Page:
Radio E-mail in West Africa: The Complete Version
Editors' Note: The following is the complete version of the article by the same title that appears in the November 2002 issue of Linux Journal.
Deep inside the warm green interior of Guinea, centered in the frontal lobe of West Africa, field personnel in the widely scattered village-towns of Dabola, Kissidougou and Nzerekore now enjoy access to regular internet e-mail, directly from their desktops. Here we have bridged the digital divide, and there isn't a telephone line or satellite dish in sight. Instead we are moving the mail over distances of hundreds of miles—over jungled mountains and high palmy savannahs—through wavelengths of high-frequency (HF) radio. Our project is called Radio E-mail, and here is its story.
The Republic of Guinea is a cashew-shaped nation with Atlantic view property, 10 degrees north of the equator in west West Africa. It is a beautiful and resource-rich nation, with an total land area about the size of Oregon. As far as African countries go, Guinea is a calm pocket of peace and stability, and it generally doesn't attract a lot of attention from beyond its own borders.
But Guinea has quietly played a heroic role in the theater of world events in recent years. It provides a safe and welcome refuge for as many as half a million people displaced by brutal wars and civil upheavals in the neighboring countries of Sierra Leone and Liberia.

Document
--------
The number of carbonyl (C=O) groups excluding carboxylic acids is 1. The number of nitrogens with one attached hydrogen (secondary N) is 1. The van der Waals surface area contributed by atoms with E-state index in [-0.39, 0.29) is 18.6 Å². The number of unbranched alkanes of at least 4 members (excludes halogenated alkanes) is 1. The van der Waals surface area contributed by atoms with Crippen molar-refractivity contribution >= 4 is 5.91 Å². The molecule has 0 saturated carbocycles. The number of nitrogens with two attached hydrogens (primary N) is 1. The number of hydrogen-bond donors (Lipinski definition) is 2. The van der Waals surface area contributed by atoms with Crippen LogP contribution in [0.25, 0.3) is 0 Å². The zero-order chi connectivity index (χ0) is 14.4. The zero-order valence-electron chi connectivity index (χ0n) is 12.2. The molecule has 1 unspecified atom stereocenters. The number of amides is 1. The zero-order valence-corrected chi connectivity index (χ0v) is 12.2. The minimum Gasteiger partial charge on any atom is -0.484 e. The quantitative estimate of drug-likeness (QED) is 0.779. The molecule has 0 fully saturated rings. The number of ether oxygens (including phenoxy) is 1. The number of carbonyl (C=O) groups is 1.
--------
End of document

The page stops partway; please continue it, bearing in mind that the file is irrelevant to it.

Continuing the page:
The International Rescue Committee (IRC) has one of their largest operations in Guinea, providing services and support to a population of up to 200,000 refugees quartered in many camps established throughout the country. I became involved with IRC when my wife accepted the position of Country Director for the program in the summer of 2001. Soon we were traveling on an inspection tour of the camps, making the long road-trip to visit the program's three field offices up-country. Our first destination was a distant and dusty village, delightfully named Kissidougou—frequently called Kissi in the local vernacular.
Traveling outside the capital city of Conakry, one immediately finds that Guinea has little infrastructure, especially in the way of electrical grid and telecommunication systems—to say nothing of Starbucks and broadband access to the internet. So IRC field offices must provide their own infrastructure: diesel generators for electricity and high-frequency (HF), two-way radio sets to communicate with other offices and mobile units, up to hundreds of miles apart.
Expecting this isolation and general lack of connectivity, I was quite astonished when we arrived in Kissi. Here I found the radio operator using his equipment to make a binary file transfer from his desktop PC to another field office, wirelessly!
This capability surprised and intrigued me. On top of the operator's radio set, connected to the serial port of his PC, sat a dingy black box simply labeled 9002 HF Data Modem. I noticed the operator used a proprietary, MS-DOS program to make his file transfers, but I immediately began wondering: if this device is truly some kind of modem, moving binary data over the ether of radio, why couldn't we set it up with Linux and network with PPP connections as well?